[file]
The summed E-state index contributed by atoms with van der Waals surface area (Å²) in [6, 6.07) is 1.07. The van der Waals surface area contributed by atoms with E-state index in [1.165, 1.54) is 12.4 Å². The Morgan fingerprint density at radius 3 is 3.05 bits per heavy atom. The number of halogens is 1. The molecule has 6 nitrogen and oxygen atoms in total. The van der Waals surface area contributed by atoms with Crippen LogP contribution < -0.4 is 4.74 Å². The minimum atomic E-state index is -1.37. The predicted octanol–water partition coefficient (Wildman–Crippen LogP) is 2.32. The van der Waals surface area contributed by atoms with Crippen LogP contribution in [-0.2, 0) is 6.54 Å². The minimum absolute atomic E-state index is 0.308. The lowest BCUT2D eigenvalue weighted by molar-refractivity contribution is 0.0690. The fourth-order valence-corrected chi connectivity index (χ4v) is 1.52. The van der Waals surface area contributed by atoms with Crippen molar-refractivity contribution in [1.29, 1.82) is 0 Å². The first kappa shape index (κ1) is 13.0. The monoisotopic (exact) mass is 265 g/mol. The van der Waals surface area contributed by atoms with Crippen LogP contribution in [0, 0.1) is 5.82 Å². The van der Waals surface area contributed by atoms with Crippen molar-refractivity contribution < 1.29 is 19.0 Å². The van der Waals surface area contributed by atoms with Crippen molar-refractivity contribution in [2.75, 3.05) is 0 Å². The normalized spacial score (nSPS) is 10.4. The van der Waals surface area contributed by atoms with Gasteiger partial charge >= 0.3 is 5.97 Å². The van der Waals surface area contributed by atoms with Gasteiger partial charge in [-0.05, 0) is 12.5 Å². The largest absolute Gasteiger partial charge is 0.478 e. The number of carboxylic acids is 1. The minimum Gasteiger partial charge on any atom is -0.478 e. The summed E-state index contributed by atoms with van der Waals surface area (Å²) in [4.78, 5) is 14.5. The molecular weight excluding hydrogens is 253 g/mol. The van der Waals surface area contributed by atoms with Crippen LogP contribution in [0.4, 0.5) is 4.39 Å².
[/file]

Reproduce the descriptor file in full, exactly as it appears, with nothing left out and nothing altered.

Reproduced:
The summed E-state index contributed by atoms with van der Waals surface area (Å²) in [6, 6.07) is 1.07. The van der Waals surface area contributed by atoms with E-state index in [1.165, 1.54) is 12.4 Å². The Morgan fingerprint density at radius 3 is 3.05 bits per heavy atom. The number of halogens is 1. The molecule has 6 nitrogen and oxygen atoms in total. The van der Waals surface area contributed by atoms with Crippen LogP contribution < -0.4 is 4.74 Å². The minimum atomic E-state index is -1.37. The predicted octanol–water partition coefficient (Wildman–Crippen LogP) is 2.32. The van der Waals surface area contributed by atoms with Crippen LogP contribution in [-0.2, 0) is 6.54 Å². The minimum absolute atomic E-state index is 0.308. The lowest BCUT2D eigenvalue weighted by molar-refractivity contribution is 0.0690. The fourth-order valence-corrected chi connectivity index (χ4v) is 1.52. The van der Waals surface area contributed by atoms with Crippen molar-refractivity contribution in [1.29, 1.82) is 0 Å². The first kappa shape index (κ1) is 13.0. The monoisotopic (exact) mass is 265 g/mol. The van der Waals surface area contributed by atoms with Crippen LogP contribution in [0, 0.1) is 5.82 Å². The van der Waals surface area contributed by atoms with Crippen molar-refractivity contribution < 1.29 is 19.0 Å². The van der Waals surface area contributed by atoms with Crippen molar-refractivity contribution in [2.75, 3.05) is 0 Å². The normalized spacial score (nSPS) is 10.4. The van der Waals surface area contributed by atoms with Gasteiger partial charge >= 0.3 is 5.97 Å². The van der Waals surface area contributed by atoms with Gasteiger partial charge in [-0.05, 0) is 12.5 Å². The largest absolute Gasteiger partial charge is 0.478 e. The number of carboxylic acids is 1. The minimum Gasteiger partial charge on any atom is -0.478 e. The summed E-state index contributed by atoms with van der Waals surface area (Å²) in [4.78, 5) is 14.5. The molecular weight excluding hydrogens is 253 g/mol. The van der Waals surface area contributed by atoms with Crippen LogP contribution in [0.4, 0.5) is 4.39 Å².